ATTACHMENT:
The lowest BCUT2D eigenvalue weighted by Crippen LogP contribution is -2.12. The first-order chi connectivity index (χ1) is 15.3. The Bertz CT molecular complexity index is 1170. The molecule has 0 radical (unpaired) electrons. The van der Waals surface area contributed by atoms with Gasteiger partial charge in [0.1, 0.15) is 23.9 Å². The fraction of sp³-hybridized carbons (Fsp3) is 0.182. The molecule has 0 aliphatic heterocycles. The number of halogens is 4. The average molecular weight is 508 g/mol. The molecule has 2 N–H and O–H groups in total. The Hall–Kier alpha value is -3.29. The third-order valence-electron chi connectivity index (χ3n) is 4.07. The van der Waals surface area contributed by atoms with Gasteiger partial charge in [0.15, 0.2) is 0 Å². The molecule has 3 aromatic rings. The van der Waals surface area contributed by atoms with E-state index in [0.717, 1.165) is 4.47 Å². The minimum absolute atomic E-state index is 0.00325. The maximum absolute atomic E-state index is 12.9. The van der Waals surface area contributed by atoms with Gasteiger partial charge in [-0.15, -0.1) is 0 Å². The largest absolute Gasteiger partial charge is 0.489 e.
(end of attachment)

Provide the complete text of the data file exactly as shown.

The lowest BCUT2D eigenvalue weighted by Crippen LogP contribution is -2.12. The first-order chi connectivity index (χ1) is 15.3. The Bertz CT molecular complexity index is 1170. The molecule has 0 radical (unpaired) electrons. The van der Waals surface area contributed by atoms with Gasteiger partial charge in [0.1, 0.15) is 23.9 Å². The fraction of sp³-hybridized carbons (Fsp3) is 0.182. The molecule has 0 aliphatic heterocycles. The number of halogens is 4. The average molecular weight is 508 g/mol. The molecule has 2 N–H and O–H groups in total. The Hall–Kier alpha value is -3.29. The third-order valence-electron chi connectivity index (χ3n) is 4.07. The van der Waals surface area contributed by atoms with Gasteiger partial charge in [0.15, 0.2) is 0 Å². The molecule has 3 aromatic rings. The van der Waals surface area contributed by atoms with E-state index in [0.717, 1.165) is 4.47 Å². The minimum absolute atomic E-state index is 0.00325. The maximum absolute atomic E-state index is 12.9. The van der Waals surface area contributed by atoms with Gasteiger partial charge in [-0.15, -0.1) is 0 Å². The largest absolute Gasteiger partial charge is 0.489 e.